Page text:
Interrogating Public Policy Theory
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Interrogating Public Policy Theory

A Political Values Perspective

Linda C. Botterill and Alan Fenna

This book questions the way policy making has been distanced from politics in prevailing theories of the policy process, and highlights the frequently overlooked ubiquity of values and values conflicts in politics and policy. It examines the strengths and weaknesses of current theories, reviews the illusions of rationalism in politics, and explores the way values are implicated throughout the democratic process, from voter choice to policy decisions. It argues that our understanding of public policy is enhanced by recognizing its intrinsically political and value-laden nature.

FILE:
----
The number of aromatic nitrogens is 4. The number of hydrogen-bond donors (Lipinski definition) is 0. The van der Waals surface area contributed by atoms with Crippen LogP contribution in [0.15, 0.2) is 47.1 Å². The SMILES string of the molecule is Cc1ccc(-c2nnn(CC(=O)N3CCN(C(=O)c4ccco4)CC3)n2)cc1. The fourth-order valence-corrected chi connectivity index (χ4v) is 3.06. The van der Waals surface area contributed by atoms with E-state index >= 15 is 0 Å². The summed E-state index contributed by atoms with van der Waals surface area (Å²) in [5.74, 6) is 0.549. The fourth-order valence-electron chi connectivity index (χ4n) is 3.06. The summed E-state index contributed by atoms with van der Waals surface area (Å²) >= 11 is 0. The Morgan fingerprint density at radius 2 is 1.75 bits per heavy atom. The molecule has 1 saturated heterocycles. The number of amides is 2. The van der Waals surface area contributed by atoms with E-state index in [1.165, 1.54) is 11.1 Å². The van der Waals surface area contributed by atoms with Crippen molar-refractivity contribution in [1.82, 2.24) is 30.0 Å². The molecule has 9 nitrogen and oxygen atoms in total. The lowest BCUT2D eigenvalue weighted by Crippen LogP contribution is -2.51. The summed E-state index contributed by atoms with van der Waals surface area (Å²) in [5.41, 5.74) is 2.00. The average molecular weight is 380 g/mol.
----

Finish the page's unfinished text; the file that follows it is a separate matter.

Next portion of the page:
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Chapter 2: Studying public policy

Linda C. Botterill and Alan Fenna

Abstract

The study of public policy has become increasingly detached from its close relative, political science. Interdisciplinary aspirations, originating with Lasswell, have not been met, and there is disagreement among policy scholars about the nature of their work. The complexity of the field is often addressed by distinguishing between theoretical studies of the policy process and applied studies that seek to influence policy. In spite of its close affinity with political science, policy studies have sought to develop their own theories of public policy, often detached from the realities of the political process of which policy is a part. Such efforts are subject to the same limitations that confront the social sciences in general when it comes to theorizing about a subject matter so complex and indeterminate.

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